Hester dislikes the fact that the “scarlet letter” may be perceived as a sign of weakness, and instead learns to be empowered by the “A”. Ultimately, Hester actively made a positive impact on the community and proceeds to raise pearl, her child, without any assistance from Roger or Arthur Dimmesdale. Hester exemplifies her independence through her ability to maintain financial stability while raising her daughter and working. Hester eventually morphs the public's view of the scarlet letter into something positive. The narrator says, “many people refused to interpret the scarlet A by its original signification.
Hawthorne uses symbolism throughout the Scarlet letter to display the sin and indecency people see Hester as. The detail represents ,the deep beauty Hester has inside although most people do not see her as a beutiful women. The deep red is a representation of adultery which shows her being an oncast from society. The symbol of the letter “A” is repetitive throughout the novel and grows with Hester and overcomes this with time as people start to see her as a person again and not just a adulterer. Hester acknowledges her sin in her puritan faith but swears to secrecy on the father of Pearl.
Throughout the book, Pearl is shown as a symbol of Hester's sin. In The Scarlet Letter, it says “But she named the infant “Pearl”, as being of great price, purchased with all she had, her mother's only treasure!”(Hawthorne 81). This is showing that Hester loves Pearl, but feels bad that she has to live her life being the product of sin. In the novel, Hester is always reminded of her sin and Pearl is the product of Hester and Dimmesdale's sin.
Hester lived alone with her “only treasure”, Pearl, after she came out from the jail. Everybody feel disgusted and shamed for her at distance so that Hester Prynne did not have way to get work. In the case, she started doing needlework to get enough food and did housework by herself. She didn’t feel hopeless but lived positively and also gave happiness to little Pearl. However, when readers comprehend the letter A in the book usually give its meaning as adultery.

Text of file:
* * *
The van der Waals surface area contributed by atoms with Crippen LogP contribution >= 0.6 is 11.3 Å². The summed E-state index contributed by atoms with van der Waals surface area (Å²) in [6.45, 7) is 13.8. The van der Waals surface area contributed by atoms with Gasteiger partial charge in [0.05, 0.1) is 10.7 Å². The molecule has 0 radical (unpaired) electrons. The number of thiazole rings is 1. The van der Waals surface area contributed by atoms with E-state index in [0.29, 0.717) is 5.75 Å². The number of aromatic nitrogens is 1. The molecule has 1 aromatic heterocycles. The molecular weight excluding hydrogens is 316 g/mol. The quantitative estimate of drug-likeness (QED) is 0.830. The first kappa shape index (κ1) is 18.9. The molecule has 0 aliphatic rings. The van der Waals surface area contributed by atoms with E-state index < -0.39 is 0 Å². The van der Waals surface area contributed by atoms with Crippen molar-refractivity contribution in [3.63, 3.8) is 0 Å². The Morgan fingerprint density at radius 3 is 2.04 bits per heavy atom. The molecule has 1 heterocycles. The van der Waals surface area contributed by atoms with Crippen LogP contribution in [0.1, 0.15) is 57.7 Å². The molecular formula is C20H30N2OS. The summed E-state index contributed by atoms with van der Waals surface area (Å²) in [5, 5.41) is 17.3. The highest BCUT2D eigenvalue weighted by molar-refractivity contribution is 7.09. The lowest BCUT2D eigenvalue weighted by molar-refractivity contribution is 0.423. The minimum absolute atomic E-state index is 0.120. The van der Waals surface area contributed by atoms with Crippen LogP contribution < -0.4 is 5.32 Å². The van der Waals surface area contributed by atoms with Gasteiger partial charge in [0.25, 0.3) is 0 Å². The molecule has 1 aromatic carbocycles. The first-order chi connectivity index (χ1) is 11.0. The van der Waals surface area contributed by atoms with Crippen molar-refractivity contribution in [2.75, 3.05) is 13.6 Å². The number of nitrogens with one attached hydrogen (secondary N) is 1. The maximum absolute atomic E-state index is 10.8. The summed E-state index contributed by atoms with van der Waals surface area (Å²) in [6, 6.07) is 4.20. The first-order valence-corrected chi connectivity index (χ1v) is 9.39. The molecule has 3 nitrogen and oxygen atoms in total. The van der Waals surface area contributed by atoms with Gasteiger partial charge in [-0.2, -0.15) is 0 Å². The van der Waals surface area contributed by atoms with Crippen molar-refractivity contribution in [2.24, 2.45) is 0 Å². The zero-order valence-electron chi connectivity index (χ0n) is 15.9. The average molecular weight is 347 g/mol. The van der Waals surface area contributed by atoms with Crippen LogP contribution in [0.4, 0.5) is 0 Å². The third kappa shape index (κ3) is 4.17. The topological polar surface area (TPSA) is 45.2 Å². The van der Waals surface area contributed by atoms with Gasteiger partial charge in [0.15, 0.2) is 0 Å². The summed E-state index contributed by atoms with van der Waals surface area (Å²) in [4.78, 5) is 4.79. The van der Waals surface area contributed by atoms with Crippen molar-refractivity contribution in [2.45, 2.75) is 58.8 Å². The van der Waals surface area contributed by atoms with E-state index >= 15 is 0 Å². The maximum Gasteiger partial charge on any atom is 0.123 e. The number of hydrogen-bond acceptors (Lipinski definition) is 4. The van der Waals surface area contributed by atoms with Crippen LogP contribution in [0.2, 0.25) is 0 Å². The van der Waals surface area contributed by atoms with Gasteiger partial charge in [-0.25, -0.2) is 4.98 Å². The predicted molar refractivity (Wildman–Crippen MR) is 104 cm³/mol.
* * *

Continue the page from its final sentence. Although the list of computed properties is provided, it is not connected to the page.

Even thus early had the child saved her from Satan’s snare.” This passage further supports the previous evidence, and it suggests that Pearl will continue to save Hester throughout the text. Although some may say that Hester, because she is not very caring, should not be able to keep Pearl, they are mistaken. Because of her crime, Hester is learning many lessons which she can pass on to Pearl. “ ‘this badge hath taught be,it daily teaches me,it is teaching me at this moment,lessons whereof my child may be the wiser and better…”’
Hester’s life as she once knew it is gone, and her only consolation is Pearl. Hester loves her daughter more than anything, but worries that because she had sinned, that the result would not be good. Hester sees many of her negative characteristics in Pearl, such as defiance and moodiness. Pearl is constantly causing mischief, causing Hester to wonder whether or not Pearl was a human child. Pearl knew she was an outcast and was treated as so by the other children and as an “imp of evil, emblem and product of sin, she had no right among christened infants” (53).
In the novel the Scarlet Letter the author Nathaniel Hawthorne utilizes setting, allusion, characterization and symbolism to support his theme of independence of a women who was able to keep her dignity even when people were constantly putting her down.
Adultery, Able, Angel. The Scarlet Letter is about a woman who can take a symbol that means one thing and changes it to mean the complete opposite. In this novel a woman named Hester Prynne had committed a sin of adultery and is forced to wear the letter “A” on her chest in remembrance of her sin. The story takes place in the mid 17th century in a Puritan town of Boston. The rest of the story is based upon trying to find out who the father of Hester 's baby is. The meaning of the scarlet letter and the way people view Hester changes throughout the novel The Scarlet Letter by Nathaniel Hawthorne. The scarlet letter was originally suppose to represent adultery and was there to show everyone the sin Hester Prynne had committed. Hester had to